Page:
Is Egg Bad for Arthritis? (Expert Answer)

Short Answer: Egg is good for arthritis, except for gout. Because it has choline and vitamin D, which can reduce inflammation and prevent bone loss, and purines, which can increase uric acid levels and trigger gout attacks.

Arthritis is a condition that affects your joints, which are the places where your bones meet.

In arthritis, your body experiences inflammation, swelling, stiffness, and pain in your joints.

This can lead to various health problems, such as reduced mobility, joint damage, and disability.

One of the key factors in managing arthritis is diet.

What you consume can affect your inflammation levels, which can impact your arthritis symptoms and overall health.

To effectively manage arthritis, you should consume anti-inflammatory foods like fruits, vegetables, fish, and nuts, and avoid inflammatory foods like refined grains, red meat, and processed food.

Now, egg is a food that comes from the ovary of a female bird, usually a chicken.

People usually eat eggs cooked in various ways, such as boiled, scrambled, fried, or baked.

Egg is good for arthritis because it contains choline and vitamin D, which are nutrients that can reduce inflammation and prevent bone loss.

However, egg is bad for gout, which is a type of arthritis caused by high uric acid levels in the blood.

This is because egg contains purines, which are compounds that can increase uric acid levels and trigger gout attacks.

One large egg can give you about 147 mg of choline (27% of your daily needs), 41 IU of vitamin D (10% of your daily needs), and 51 mg of purines (1.7% of your daily limit).

Choline can positively affect arthritis by lowering the levels of homocysteine, which is an amino acid that can cause inflammation and damage the cartilage in your joints.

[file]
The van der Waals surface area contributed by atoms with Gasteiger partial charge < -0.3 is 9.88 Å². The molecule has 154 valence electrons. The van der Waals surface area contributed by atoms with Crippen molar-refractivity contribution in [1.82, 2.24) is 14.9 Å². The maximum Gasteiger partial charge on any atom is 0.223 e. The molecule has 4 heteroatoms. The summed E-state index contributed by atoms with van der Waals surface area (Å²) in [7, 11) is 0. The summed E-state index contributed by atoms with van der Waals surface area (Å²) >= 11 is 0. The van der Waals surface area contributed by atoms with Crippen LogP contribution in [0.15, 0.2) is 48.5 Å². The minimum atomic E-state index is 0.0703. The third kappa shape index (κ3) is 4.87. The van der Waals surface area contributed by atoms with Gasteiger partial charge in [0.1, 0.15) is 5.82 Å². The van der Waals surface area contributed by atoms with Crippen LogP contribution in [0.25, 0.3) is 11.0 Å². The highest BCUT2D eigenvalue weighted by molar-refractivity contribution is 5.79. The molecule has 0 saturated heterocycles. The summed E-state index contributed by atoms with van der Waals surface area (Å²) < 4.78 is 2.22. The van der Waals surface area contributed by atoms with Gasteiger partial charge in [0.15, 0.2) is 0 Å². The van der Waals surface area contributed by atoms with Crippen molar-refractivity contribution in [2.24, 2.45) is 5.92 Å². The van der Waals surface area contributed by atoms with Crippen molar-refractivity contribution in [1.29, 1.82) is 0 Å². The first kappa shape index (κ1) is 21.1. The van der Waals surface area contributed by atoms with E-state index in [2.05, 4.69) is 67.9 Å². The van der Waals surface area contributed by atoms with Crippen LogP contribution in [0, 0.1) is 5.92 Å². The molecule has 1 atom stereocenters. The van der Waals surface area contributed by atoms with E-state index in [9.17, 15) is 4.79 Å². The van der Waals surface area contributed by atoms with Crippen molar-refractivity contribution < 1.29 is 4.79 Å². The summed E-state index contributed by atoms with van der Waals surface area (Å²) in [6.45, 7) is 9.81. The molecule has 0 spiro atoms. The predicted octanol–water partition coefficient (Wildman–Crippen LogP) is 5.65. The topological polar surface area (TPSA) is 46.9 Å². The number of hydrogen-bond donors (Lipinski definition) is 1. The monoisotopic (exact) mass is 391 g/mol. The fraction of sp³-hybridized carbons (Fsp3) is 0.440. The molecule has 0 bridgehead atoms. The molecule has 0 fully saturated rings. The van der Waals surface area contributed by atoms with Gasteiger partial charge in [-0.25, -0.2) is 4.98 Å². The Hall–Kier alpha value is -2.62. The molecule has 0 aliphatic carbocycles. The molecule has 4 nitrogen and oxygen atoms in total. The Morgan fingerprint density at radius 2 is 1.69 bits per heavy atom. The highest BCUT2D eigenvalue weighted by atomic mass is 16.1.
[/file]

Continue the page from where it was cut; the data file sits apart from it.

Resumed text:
Vitamin D can positively affect arthritis by regulating the immune system, which can prevent or reduce the severity of autoimmune arthritis, such as rheumatoid arthritis and psoriatic arthritis.

Vitamin D can also help maintain bone density and strength, which can prevent or slow down the progression of osteoarthritis.

Purines can negatively affect gout by increasing the production of uric acid, which can form crystals in your joints and cause sudden and severe pain, swelling, and redness.

Furthermore, egg is a source of protein and protein is good for arthritis.

Because, protein can help build and repair the tissues in your joints, muscles, and bones.

Protein can also provide energy and support your immune system.

You can eat up to two eggs per day safely.

More than that can cause high cholesterol, which can increase your risk of heart disease and stroke.

However, you shouldn’t eat eggs if you have gout or a high risk of gout to prevent gout attacks.

Because, eggs can raise your uric acid levels and worsen your symptoms.

You should stick to no more than three eggs per week to minimize the risk of gout.

Also, you shouldn’t eat eggs if you have an egg allergy or intolerance to prevent allergic reactions or digestive issues.

Because, eggs can trigger your immune system or cause inflammation in your gut.

You should avoid eggs and any products that contain eggs to prevent these problems.

You can buy fresh eggs in your local market or can order them online.

Always choose eggs that are clean, uncracked, and have a USDA grade shield on the carton.

Because, these eggs are more likely to be safe, fresh, and high quality.

You can store them in the refrigerator for up to three weeks.

Finally, remember, maintaining a healthy lifestyle, including a balanced diet, regular exercise, stress management and essential medical care is key to managing arthritis effectively.

I always recommend my arthritis patients to follow an arthritis-friendly diet to improve their overall well-being, and enjoy a longer and healthier life.

Was this article helpful?
YesNo

About the Author

Abdur Rahman Choudhury

Abdur Rahman Choudhury is a nutrition coach with over 7 years of experience in the field of nutrition.

He holds a Bachelor's (B.Sc.) and Master's (M.Sc.) degree in Biochemistry from The University of Burdwan, India. He was also involved with a research project about genetic variations in the CYP11A gene among PCOS and Metabolic Syndrome patients.

He has completed the following online courses: Stanford Introduction to Food and Health by Stanford University (US) through Coursera, Certificate in Nutrition from Fabulous Body Inc. (US), Lose Weight and Keep It Off certificate course from Harvard Medical School (US), and Nutrition and Disease Prevention by Taipei Medical University (Taiwan) through FutureLearn.

Abdur currently lives in India and keeps fit by weight training and eating mainly home-cooked meals.

Leave a Comment